William McCombie | Inducted between 1920 and 1936
Founder of Aberdeen Angus breed.
1805-1880 | Artist: Robert Wadsworth Grafton (1876-1936)
Impact & Accomplishments
William McCombie, a tenant farmer on the Tillyfour estate in Alford, Aberdeenshire, Scotland, was the first to cross Aberdeen and Angus cattle, founding a new breed.
McCombie’s Black Prince was successful in the ring in 1867 and was inspected by Queen Victoria, with its beef offered to her as a Christmas present. The herd took the top prize at the Exposition Universelle in Paris, 1878.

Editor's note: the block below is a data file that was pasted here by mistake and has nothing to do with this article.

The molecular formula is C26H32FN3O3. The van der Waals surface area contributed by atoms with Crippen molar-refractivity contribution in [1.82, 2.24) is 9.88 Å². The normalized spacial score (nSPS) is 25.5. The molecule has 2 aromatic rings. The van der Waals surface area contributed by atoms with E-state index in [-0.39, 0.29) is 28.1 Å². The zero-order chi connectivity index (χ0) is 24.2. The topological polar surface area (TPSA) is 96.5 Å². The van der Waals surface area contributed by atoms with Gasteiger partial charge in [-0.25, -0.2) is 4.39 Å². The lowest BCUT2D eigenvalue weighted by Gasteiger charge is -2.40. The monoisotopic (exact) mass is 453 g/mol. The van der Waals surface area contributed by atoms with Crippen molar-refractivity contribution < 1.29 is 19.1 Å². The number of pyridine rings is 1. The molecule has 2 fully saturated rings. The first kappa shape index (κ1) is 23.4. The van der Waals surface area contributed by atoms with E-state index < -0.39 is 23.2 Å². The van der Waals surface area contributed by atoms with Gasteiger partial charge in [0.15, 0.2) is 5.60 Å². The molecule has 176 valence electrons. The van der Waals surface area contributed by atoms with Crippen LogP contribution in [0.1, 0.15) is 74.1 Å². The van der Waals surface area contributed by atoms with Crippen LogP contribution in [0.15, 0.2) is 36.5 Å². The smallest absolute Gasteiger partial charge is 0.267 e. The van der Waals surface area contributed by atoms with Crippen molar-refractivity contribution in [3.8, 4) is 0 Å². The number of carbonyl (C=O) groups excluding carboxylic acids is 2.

McCombie was the first tenant farmer to be elected to the House of Commons in 1868, at a time when Parliament represented mostly landed gentry. Alvin Sanders, one of the first historians of the Saddle & Sirloin Club wrote about McCombie’s outstanding contributions as a breeder and livestock judge, saying his portrait should have been included in the Sanctum Sanctorum when the collection was begun.
In 2001, Queen Elizabeth and Prince Charles unveiled a statue of an Aberdeen Angus bull and a portrait plaque of McCombie by the roadside into Alford, to honor the work of this celebrated livestock breeder.
Did You Know?
People pose with the statue of the Aberdeen Angus bull at the entrance to the town of Alford in Aberdeenshire, Scotland, UK.